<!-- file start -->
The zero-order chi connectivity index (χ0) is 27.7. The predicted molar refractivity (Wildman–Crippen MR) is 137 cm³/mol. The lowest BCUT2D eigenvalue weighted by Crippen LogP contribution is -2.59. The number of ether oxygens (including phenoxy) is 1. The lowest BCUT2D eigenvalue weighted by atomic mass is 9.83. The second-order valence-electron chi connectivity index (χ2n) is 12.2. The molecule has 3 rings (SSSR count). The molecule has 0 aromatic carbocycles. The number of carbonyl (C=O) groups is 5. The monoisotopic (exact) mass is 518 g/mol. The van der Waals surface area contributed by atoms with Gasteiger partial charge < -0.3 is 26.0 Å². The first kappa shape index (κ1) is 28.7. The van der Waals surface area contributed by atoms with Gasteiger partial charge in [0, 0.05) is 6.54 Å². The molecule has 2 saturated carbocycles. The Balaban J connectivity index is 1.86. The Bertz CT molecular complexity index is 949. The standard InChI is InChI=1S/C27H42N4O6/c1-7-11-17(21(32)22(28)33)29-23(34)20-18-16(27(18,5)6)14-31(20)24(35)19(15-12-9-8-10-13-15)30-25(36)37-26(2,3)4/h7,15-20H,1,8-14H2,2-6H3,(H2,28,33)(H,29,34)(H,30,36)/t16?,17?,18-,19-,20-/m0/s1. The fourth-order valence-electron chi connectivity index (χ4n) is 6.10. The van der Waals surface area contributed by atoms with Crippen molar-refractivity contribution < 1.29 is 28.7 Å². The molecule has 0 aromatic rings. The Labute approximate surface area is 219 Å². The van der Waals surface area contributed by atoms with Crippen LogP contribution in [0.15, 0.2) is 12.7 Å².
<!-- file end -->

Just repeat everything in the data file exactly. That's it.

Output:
The zero-order chi connectivity index (χ0) is 27.7. The predicted molar refractivity (Wildman–Crippen MR) is 137 cm³/mol. The lowest BCUT2D eigenvalue weighted by Crippen LogP contribution is -2.59. The number of ether oxygens (including phenoxy) is 1. The lowest BCUT2D eigenvalue weighted by atomic mass is 9.83. The second-order valence-electron chi connectivity index (χ2n) is 12.2. The molecule has 3 rings (SSSR count). The molecule has 0 aromatic carbocycles. The number of carbonyl (C=O) groups is 5. The monoisotopic (exact) mass is 518 g/mol. The van der Waals surface area contributed by atoms with Gasteiger partial charge < -0.3 is 26.0 Å². The first kappa shape index (κ1) is 28.7. The van der Waals surface area contributed by atoms with Gasteiger partial charge in [0, 0.05) is 6.54 Å². The molecule has 2 saturated carbocycles. The Balaban J connectivity index is 1.86. The Bertz CT molecular complexity index is 949. The standard InChI is InChI=1S/C27H42N4O6/c1-7-11-17(21(32)22(28)33)29-23(34)20-18-16(27(18,5)6)14-31(20)24(35)19(15-12-9-8-10-13-15)30-25(36)37-26(2,3)4/h7,15-20H,1,8-14H2,2-6H3,(H2,28,33)(H,29,34)(H,30,36)/t16?,17?,18-,19-,20-/m0/s1. The fourth-order valence-electron chi connectivity index (χ4n) is 6.10. The van der Waals surface area contributed by atoms with Crippen molar-refractivity contribution < 1.29 is 28.7 Å². The molecule has 0 aromatic rings. The Labute approximate surface area is 219 Å². The van der Waals surface area contributed by atoms with Crippen LogP contribution in [0.15, 0.2) is 12.7 Å².